Saturday, December 31, 2016

Butterflies of Lantau Island, Hong Kong Part 1

Lantau Island (大嶼山) is the largest offshore island of Hong Kong. Covered with hilly and mountainous tarrain, the island has an area of about 150 km square.
There are a few butterfly-hunting grounds in Lantau Island. An open grassland behind the North Lantau Hospital seems to be a hotspot in the month of November and December. My friends brought me there in early November and subsequently  I visited the place again in early December.

It was a beautiful scene when many Common Tiger (Danaus genutia genutia) were fluttering graciously and feeding on the wild flowers. But they were generally alert and sensitive to human movment.
There were quite a number of lycadnids flitting around in this open grassland too. The Catochrysops strabo strabo seemed to be another common butterfly - we could easily find them feeding on different wild flowers.
I spotted only one Pea Blue (Lampides boeticus) with a very coperative perch in  the late afternoon during my first visit.
When there were not many butterflies to shoot, small and "boring" Grass Blues attracted my attention. A Zizula hylax was having a quiet and peaceful moment on a blade of grass.
There are a few look-alikes Grass Blues - this is  Zizeeria maha.
Another Zizeeria maha presented a nice perch for me to shoot.
The Brown Awl  (Badmia exclamationis) was a surprise to me. It came down to feed on the Bidens flowers for  split seconds before disappeared completely.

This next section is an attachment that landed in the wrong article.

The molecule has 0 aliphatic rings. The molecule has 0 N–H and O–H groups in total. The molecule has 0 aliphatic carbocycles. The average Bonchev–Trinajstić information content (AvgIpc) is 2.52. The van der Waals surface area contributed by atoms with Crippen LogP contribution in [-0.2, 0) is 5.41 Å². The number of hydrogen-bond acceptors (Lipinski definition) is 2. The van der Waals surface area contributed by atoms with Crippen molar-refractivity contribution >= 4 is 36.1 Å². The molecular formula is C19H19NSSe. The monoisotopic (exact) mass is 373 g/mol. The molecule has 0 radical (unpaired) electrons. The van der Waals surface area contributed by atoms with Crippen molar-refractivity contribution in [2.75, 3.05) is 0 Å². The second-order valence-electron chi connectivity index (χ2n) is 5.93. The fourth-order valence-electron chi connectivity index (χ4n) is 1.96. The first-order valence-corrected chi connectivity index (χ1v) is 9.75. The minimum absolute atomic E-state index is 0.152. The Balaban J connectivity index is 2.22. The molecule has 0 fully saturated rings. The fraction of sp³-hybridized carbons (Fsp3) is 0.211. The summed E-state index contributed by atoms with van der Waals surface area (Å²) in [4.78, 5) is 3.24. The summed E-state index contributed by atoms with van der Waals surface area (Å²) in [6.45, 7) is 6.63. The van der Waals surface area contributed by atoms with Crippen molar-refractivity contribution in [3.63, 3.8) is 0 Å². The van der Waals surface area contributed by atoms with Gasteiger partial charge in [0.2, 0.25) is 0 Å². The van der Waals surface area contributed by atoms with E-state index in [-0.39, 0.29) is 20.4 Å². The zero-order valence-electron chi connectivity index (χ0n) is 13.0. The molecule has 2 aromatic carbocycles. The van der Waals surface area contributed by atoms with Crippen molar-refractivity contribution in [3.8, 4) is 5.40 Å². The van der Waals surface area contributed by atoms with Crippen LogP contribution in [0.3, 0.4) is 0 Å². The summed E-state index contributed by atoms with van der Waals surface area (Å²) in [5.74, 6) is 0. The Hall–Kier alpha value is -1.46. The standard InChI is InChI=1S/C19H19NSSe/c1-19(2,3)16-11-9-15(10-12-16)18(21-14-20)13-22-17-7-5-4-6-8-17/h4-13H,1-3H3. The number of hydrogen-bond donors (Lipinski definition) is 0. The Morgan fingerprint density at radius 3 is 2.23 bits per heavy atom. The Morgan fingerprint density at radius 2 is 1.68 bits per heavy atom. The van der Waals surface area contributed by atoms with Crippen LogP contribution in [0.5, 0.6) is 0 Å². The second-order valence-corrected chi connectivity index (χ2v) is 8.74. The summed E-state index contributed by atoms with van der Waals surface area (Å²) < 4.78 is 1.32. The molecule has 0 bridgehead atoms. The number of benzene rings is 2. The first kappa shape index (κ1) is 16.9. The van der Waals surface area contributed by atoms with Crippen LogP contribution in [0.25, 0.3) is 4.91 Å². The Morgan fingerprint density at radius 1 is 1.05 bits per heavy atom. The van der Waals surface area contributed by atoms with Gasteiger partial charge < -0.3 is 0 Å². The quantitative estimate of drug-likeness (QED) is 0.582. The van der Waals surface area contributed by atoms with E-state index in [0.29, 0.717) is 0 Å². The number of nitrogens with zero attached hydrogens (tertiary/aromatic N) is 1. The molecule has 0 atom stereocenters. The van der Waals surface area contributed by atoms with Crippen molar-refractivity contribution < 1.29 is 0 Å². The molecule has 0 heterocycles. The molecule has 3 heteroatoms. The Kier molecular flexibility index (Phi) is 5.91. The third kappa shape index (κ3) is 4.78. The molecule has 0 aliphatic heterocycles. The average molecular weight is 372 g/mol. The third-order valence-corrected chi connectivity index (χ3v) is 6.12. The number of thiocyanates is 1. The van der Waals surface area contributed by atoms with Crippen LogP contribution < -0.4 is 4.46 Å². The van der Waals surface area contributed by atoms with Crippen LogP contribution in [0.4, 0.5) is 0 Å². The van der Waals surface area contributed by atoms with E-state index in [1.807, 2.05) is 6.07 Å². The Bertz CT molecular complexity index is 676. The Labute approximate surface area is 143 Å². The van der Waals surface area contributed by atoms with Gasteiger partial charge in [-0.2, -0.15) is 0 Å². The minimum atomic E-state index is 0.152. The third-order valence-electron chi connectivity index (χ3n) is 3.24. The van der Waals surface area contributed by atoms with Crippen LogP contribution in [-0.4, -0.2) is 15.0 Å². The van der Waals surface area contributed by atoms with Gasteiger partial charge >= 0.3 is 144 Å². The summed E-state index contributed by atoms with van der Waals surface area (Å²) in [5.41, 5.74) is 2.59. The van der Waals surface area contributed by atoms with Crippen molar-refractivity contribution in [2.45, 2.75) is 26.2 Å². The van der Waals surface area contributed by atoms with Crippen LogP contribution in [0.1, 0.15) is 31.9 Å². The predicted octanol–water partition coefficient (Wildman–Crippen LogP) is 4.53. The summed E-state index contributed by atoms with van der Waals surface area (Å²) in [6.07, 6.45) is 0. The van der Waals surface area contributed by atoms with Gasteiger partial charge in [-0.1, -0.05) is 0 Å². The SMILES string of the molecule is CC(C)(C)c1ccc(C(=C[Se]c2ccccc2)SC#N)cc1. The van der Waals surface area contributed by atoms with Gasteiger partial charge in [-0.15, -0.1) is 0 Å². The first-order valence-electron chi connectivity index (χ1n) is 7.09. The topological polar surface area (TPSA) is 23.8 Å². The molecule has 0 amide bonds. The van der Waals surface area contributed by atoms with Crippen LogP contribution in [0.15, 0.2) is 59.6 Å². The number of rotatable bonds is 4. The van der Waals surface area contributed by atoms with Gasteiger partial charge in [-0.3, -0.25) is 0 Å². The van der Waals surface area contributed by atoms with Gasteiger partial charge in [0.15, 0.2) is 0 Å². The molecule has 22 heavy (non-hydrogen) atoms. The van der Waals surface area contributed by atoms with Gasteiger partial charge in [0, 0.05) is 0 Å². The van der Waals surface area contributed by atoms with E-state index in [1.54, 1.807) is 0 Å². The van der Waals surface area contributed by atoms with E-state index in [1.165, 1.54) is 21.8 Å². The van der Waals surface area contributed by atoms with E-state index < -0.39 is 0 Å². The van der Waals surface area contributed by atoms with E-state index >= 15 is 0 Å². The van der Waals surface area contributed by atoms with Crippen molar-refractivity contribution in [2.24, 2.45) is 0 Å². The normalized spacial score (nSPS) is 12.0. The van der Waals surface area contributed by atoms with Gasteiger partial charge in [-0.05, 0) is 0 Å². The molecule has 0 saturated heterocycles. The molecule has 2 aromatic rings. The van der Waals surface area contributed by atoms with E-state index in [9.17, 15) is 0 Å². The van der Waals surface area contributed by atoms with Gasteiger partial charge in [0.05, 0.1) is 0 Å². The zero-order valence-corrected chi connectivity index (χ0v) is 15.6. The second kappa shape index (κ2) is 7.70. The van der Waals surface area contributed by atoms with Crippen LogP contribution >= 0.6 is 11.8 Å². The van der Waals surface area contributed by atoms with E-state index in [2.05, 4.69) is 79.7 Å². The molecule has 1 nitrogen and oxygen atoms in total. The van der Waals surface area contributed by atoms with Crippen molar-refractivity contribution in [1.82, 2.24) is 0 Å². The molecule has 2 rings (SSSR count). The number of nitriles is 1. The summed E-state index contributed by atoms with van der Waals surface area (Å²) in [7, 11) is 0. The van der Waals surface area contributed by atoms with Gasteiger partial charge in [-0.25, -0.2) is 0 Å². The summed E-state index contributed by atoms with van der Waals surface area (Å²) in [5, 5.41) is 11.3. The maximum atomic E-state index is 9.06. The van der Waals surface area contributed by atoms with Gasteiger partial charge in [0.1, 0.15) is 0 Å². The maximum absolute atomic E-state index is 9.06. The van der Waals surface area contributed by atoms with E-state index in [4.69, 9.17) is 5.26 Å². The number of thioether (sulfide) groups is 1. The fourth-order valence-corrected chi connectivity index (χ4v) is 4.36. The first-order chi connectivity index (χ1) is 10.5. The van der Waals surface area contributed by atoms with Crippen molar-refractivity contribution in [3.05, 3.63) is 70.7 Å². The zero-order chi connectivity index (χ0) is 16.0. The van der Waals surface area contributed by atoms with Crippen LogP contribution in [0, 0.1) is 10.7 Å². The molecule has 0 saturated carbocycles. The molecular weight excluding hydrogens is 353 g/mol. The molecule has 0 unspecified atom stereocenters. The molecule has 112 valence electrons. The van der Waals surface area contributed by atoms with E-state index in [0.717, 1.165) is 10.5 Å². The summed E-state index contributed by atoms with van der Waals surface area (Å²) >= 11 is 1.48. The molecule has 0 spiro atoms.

This Tagiades menaka menka was feeding on the Bidens flowers when I accidentaly bumped into it near the edge of this open grass land.
I rarely encountered the Blue Pansy (Junonia orithya) in Hong Kong. So when this male specimen landed in front of me, I didn't hesistate to snap a quick shot - as usual, it was skittish and took off as soon as I snap a shot. 
When this female Argyreus hyperbius hyperbius appeared in the late afternoon, some of us were chasing after her. I was particularly interested in getting a good shot of the female as I didn't get to see a female often.  
This male Hypolimnas bolina opened its winds fully to absorb heat from the sun on a breezy and cold winter morning during my second visit in early December.

Perhaps due to the a lower temperature (about 20 C), this Cabbage White (Pieris rapae  ) was feeding with wings wide open too.
Perhaps it was "colourless" and also skittish , black-and-white butterflies generally don't get the attention of many photograpers. However, I was the only person chasing after this guy - a Common Sailer (Neptis hylas).


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